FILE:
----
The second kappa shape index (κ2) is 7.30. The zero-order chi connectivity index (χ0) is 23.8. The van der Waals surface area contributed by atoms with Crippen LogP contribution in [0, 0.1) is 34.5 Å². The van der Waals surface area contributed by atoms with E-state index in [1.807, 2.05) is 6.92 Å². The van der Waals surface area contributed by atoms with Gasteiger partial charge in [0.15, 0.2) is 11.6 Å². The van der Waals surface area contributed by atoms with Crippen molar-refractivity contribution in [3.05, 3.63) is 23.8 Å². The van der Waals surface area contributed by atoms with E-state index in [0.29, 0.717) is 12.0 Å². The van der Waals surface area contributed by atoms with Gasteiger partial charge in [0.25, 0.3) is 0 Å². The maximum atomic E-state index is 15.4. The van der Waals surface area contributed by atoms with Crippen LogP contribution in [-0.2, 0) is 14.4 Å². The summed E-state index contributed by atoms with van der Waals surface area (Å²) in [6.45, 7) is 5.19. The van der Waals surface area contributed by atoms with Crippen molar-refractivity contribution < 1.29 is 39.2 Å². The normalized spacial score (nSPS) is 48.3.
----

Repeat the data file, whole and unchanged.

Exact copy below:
The second kappa shape index (κ2) is 7.30. The zero-order chi connectivity index (χ0) is 23.8. The van der Waals surface area contributed by atoms with Crippen LogP contribution in [0, 0.1) is 34.5 Å². The van der Waals surface area contributed by atoms with E-state index in [1.807, 2.05) is 6.92 Å². The van der Waals surface area contributed by atoms with Gasteiger partial charge in [0.15, 0.2) is 11.6 Å². The van der Waals surface area contributed by atoms with Crippen molar-refractivity contribution in [3.05, 3.63) is 23.8 Å². The van der Waals surface area contributed by atoms with E-state index in [0.29, 0.717) is 12.0 Å². The van der Waals surface area contributed by atoms with Gasteiger partial charge in [0.25, 0.3) is 0 Å². The maximum atomic E-state index is 15.4. The van der Waals surface area contributed by atoms with Crippen LogP contribution in [-0.2, 0) is 14.4 Å². The summed E-state index contributed by atoms with van der Waals surface area (Å²) in [6.45, 7) is 5.19. The van der Waals surface area contributed by atoms with Crippen molar-refractivity contribution < 1.29 is 39.2 Å². The normalized spacial score (nSPS) is 48.3.